Poland's nationalist Law and Justice (PiS) party easily won Sunday's parliamentary election, taking 43.6% of the vote — enough for an absolute parliamentary majority, according to exit polls released after voting ended at 21:00 local time.

That was far ahead of the main opposition party, Civic Coalition, which took 27.4$. Further behind was the Left, a grouping of left-wing parties, with 11.9%, the conservative Polish Coalition with 9.6%, and the right-wing Confederation party with 6.4%, according to Politico Europe.

According to an estimated seat distribution in the 460-member Sejm lower house of parliament, PiS would take 239 seats — enough for an absolute majority. The Civic Coalition would get 130, the Left 43, the Polish Coalition 34 and Confederation 13 seats. The German minority has one seat.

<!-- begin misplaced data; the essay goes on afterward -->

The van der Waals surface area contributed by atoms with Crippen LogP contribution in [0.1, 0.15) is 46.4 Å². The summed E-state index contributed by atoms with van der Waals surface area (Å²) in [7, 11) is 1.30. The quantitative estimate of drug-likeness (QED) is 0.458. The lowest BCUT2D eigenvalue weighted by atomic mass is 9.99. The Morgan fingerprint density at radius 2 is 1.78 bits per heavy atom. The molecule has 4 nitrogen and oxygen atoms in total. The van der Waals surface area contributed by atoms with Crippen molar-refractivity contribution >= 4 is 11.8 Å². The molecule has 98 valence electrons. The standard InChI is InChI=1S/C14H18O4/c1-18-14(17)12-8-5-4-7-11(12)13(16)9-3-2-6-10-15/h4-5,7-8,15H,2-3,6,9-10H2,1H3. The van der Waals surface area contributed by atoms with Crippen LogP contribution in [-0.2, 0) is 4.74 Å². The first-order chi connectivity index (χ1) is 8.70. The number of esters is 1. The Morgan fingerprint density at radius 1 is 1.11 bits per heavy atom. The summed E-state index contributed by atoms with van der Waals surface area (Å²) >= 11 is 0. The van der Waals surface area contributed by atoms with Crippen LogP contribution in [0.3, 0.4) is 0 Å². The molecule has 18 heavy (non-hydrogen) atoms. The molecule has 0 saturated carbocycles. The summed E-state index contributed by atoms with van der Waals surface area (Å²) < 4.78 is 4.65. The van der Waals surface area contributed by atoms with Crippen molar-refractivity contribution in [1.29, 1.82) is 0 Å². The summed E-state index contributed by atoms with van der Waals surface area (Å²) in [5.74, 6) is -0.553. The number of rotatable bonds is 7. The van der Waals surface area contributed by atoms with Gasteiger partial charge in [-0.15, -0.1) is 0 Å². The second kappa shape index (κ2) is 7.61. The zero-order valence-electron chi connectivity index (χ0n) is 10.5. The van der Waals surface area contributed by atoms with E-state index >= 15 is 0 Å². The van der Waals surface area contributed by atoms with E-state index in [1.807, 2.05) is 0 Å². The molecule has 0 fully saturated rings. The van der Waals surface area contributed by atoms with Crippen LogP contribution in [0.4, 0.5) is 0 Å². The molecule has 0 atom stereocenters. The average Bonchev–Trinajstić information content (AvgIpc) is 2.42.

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If that result holds when the votes are counted — with final results expected by Tuesday — PiS would have a similar hold on power that it has enjoyed over the previous four years, when it had 240 seats.

Despite winning a second term in office, the tone at PiS's party headquarters in downtown Warsaw was far from euphoric.

Jarosław Kaczyński, the party's leader and the country's de facto ruler, complained about "this huge front against us" and lamented that there were still many voters who don't support PiS.

The opposition vowed that the political battle would continue despite being disappointed by the outcome.